Graeme Newell

Ambiguity Bias

Unfortunately, our brain craves certainty. It desperately seeks out the sure-fire win, even if it means we win less often. We choose the low-return investment because it has a guaranteed interest rate. We pick the guaranteed return policy at Nordstrom, even though we know we’ll pay more. 

The Ambiguity Effect continually tempts us to accept the mediocre rewards of a play-it-safe strategy. So when a risk has a high likelihood of paying off, why is our brain still such a coward?  

It’s important to remember that evolution didn’t optimize our brains to deal with the risks of modern life. Our brains were slowly crafted over millions of years. Evolution optimized our brains to navigate the basic survival challenges faced by our hunter-gatherer ancestors.

Life in the forest was filled with big life-threatening risks: starving to death, dying of exposure, and big-toothed predators. During these ancient times, taking a risk and coming up a loser wasn’t just inconvenient, it oftentimes was fatal. 

Seeking certainty and minimizing risk was a very smart survival strategy back then.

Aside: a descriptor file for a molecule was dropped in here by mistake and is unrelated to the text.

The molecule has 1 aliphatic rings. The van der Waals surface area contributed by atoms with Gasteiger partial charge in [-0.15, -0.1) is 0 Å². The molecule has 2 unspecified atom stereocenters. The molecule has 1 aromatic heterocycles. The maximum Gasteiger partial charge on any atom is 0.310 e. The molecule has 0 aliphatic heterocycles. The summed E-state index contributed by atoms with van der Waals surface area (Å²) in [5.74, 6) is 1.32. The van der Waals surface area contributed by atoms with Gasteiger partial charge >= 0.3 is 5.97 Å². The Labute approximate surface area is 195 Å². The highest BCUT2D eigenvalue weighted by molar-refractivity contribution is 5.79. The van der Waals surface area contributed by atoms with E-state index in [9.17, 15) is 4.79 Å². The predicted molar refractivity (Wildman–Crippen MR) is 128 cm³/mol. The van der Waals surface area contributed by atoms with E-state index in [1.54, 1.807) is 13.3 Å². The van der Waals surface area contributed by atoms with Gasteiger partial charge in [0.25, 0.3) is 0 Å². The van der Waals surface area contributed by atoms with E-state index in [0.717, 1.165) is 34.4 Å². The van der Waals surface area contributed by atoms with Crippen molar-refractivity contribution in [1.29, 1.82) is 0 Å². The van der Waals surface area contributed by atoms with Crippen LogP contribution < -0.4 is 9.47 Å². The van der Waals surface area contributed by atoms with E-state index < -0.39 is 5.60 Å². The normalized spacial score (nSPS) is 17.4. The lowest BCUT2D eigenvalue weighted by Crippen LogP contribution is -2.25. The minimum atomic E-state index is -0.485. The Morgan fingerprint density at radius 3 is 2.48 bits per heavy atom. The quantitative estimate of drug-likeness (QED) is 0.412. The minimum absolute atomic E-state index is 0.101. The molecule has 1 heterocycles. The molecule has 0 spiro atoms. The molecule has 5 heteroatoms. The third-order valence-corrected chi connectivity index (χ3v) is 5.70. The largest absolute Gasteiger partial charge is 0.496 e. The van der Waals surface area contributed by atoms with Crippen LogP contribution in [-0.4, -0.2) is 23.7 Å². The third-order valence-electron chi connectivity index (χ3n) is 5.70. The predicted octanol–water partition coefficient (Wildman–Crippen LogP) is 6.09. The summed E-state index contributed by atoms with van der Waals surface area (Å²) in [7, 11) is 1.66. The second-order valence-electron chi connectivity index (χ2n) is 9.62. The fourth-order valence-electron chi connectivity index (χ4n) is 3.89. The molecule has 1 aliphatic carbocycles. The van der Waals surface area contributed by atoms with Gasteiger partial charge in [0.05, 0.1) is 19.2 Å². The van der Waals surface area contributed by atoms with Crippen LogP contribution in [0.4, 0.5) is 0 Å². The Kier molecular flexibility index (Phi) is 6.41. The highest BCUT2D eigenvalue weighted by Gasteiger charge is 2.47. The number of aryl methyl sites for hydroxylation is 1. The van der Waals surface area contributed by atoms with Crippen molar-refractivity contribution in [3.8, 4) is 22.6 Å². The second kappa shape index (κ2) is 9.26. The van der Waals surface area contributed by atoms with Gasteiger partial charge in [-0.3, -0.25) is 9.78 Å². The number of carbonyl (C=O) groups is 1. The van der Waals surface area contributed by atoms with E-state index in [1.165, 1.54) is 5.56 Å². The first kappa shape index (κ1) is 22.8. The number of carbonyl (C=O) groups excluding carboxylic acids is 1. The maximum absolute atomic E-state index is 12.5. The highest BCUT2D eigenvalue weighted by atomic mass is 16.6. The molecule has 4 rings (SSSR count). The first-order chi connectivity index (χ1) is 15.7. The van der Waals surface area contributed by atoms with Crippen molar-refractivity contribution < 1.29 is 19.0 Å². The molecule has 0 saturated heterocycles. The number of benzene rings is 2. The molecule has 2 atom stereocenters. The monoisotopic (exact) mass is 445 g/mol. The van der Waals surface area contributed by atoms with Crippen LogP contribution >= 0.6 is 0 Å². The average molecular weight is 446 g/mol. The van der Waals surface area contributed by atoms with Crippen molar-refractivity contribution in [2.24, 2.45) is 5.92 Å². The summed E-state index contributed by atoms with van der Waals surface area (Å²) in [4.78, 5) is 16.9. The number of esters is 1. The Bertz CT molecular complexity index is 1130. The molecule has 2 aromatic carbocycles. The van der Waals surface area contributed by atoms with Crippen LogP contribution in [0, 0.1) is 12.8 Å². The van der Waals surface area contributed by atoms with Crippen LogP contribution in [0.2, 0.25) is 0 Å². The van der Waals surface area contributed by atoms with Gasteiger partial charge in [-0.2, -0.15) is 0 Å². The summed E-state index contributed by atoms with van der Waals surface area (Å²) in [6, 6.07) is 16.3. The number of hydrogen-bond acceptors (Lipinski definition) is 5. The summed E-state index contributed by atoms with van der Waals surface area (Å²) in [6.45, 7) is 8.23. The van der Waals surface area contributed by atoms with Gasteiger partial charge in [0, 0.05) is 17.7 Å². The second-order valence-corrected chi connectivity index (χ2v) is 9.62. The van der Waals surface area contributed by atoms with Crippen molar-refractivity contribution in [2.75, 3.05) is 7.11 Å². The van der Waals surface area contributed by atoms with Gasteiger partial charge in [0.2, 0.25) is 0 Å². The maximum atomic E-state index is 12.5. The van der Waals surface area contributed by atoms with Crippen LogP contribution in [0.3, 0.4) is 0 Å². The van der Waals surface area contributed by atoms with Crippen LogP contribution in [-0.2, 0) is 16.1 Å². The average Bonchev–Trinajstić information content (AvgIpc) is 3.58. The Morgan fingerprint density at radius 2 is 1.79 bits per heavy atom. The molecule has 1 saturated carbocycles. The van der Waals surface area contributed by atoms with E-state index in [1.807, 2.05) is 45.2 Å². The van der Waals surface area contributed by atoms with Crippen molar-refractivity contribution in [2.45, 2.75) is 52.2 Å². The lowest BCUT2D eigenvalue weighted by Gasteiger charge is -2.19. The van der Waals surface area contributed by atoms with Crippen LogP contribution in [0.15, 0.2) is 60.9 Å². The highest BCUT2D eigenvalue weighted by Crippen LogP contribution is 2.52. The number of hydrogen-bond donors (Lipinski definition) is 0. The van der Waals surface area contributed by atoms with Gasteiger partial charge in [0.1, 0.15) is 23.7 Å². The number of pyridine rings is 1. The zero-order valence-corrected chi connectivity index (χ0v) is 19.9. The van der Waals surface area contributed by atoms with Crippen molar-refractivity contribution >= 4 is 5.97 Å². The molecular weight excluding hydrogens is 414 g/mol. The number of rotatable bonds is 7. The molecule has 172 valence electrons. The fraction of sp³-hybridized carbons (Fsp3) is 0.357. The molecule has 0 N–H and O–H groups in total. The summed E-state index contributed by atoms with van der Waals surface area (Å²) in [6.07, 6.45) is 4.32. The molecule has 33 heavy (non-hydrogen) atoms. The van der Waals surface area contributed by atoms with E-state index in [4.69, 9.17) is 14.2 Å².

But now, most of the life-threatening risks of ancient times are gone, but our out-of-date brains have yet to catch on. Snakes, tainted water, and heights are still top fears, yet few people die from these anymore. Now, if we break our leg, we can go to a hospital. Our lives are filled with risk mitigators like insurance, credit cards, police, and social services.

Unfortunately, our brain’s instinctual fear centers are still optimized for those big scary dangers of the African savannah. This is why we continually fall for the Ambiguity Effect.

So next time you’re evaluating a risk, remember that your caveman brain is hardwired to misjudge that risk. Now’s the time to fully engage your rational brain. Ask yourself, “Can I really afford to fail?” Most of the time, the answer is a firm yes. 

Sure, we may experience frustration, lost time, hurt feelings and lost money, but odds are, we can bandage our wounded pride, learn a few things, and move forward without permanent damage. 

Remember, a large dose of well-managed risk is a must if we hope to bring meaningful change to our lives.